Summer Marketing Guide

Summer is a time for swimming pools and suntans, for BBQs and beach balls. In short, summer is about fun! Smart marketers know that when kids are off school and families are vacationing they are in a different state of mind. On the one hand, you have to work harder to get their attention. On the other hand, summer is a great time to test new ideas and/or leverage the optimism and fun of summer to inspire and excite your audience.

One way to do this is to pick a summer theme. Here are a few to ideas to get you started:

  • Sun
  • Family
  • Adventure
  • Fun

It can also be helpful to center summer marketing around a holiday. But be careful! Every organization and company like to focus on the token two: Father’s Day and Fourth of July (for the US marketplace). Did you know that summer is full of “special days”?

In June, you could try:

  • Children’s Day – First Sunday
  • World Environment Day – June 5
  • Summer Solstice – Mid-June

In July, how about:

  • World Population Day – July 11
  • National Parents’ Day – Fourth Sunday
  • JK Rowling’s Birthday – July 31

In August, focus on:

  • Friendship Day – First Sunday
  • Work Like a Dog Day – August 5
  • Tell a Joke Day – August 16

Full list of traditional and more unique summer “holidays.”

Once you pick your theme or holiday, it is time to plan your campaign and the content you will provide around it. Ask yourself: What will the goal of my summer campaign be? Then, get started!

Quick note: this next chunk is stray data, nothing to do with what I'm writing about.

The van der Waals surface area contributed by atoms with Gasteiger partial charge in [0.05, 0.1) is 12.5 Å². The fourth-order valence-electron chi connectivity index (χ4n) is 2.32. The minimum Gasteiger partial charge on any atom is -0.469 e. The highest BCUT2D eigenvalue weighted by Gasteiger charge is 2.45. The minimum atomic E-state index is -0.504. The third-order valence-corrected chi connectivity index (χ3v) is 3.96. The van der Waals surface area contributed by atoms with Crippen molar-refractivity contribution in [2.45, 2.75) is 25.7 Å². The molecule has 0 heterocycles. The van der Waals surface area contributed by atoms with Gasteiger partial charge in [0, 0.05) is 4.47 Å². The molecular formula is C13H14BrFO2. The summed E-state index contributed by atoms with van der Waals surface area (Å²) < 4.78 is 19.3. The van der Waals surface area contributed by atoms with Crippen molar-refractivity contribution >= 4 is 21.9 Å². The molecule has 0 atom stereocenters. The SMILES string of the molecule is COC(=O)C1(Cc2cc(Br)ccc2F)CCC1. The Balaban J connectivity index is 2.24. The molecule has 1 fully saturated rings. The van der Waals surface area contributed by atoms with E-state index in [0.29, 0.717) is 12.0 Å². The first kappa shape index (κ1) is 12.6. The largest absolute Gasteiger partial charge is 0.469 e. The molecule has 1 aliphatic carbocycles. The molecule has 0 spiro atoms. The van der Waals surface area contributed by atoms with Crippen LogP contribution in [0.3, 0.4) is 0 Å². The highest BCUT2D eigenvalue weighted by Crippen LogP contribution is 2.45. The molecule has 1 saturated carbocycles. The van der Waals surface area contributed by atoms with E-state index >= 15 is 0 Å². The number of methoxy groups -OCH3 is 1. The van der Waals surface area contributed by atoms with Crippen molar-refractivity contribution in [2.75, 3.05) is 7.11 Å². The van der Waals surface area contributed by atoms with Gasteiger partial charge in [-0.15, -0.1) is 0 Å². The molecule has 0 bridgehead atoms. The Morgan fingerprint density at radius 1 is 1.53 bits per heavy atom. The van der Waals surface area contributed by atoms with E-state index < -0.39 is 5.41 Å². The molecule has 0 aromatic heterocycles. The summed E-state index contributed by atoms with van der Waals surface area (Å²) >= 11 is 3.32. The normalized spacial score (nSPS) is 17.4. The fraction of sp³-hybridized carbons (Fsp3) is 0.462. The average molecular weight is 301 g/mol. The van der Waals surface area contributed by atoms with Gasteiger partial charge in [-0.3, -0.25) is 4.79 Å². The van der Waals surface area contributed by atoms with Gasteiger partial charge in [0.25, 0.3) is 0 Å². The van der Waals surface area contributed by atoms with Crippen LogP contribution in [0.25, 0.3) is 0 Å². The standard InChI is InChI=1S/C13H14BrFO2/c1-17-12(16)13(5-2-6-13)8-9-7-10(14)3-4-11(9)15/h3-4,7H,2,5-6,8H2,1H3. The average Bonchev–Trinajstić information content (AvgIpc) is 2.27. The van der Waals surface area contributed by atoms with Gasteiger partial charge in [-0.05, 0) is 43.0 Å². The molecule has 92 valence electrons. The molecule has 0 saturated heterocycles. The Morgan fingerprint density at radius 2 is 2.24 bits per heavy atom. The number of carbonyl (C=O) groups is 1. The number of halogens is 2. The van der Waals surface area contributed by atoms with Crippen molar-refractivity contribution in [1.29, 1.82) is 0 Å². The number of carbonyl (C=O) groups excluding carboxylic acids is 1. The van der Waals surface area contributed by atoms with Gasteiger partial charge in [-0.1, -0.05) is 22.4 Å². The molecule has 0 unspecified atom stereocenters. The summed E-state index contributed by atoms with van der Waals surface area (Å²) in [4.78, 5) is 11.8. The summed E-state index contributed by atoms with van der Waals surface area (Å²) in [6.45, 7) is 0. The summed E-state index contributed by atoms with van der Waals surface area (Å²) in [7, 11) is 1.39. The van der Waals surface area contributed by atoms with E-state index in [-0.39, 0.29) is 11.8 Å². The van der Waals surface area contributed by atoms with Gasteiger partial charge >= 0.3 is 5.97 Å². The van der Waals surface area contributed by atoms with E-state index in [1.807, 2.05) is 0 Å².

Choose Engaging Content

Your donors and buyers are not the only ones that deserve to have some fun in the summer. Marketers can use summer to try new types of interactive content.

Here are 5 ideas:

  • Quizzes or surveys (have your tried PlayBuzz?)
  • Facebook’s new canvas ads
  • Interactive data visualizations, such as infographics
  • Videos
  • Contests

Make a Plan

Marketing campaigns should not be one-off, but a combination of elements that reach your people at different times and in different ways. Pick your promotional elements and map them into a marketing time and action calendar.

Here’s an example:

Things to consider:

  • Is there an event you can invite people to at which you can promote the campaign?
  • Is there a coupon code or giveaway that needs to be considered?
  • Are there partners who might be willing to share this campaign?

Measure

The last step of any good campaign is measuring your success. At the end, write down the results you achieved:

  • # of leads:
  • # of coupons downloaded:
  • $ of donations:
  • # of new donors:
  • # of new website visitors:
  • Other

Most importantly, have some good summer fun!

By |2018-05-27T07:55:02+00:00May 27th, 2018|Uncategorized|0 Comments

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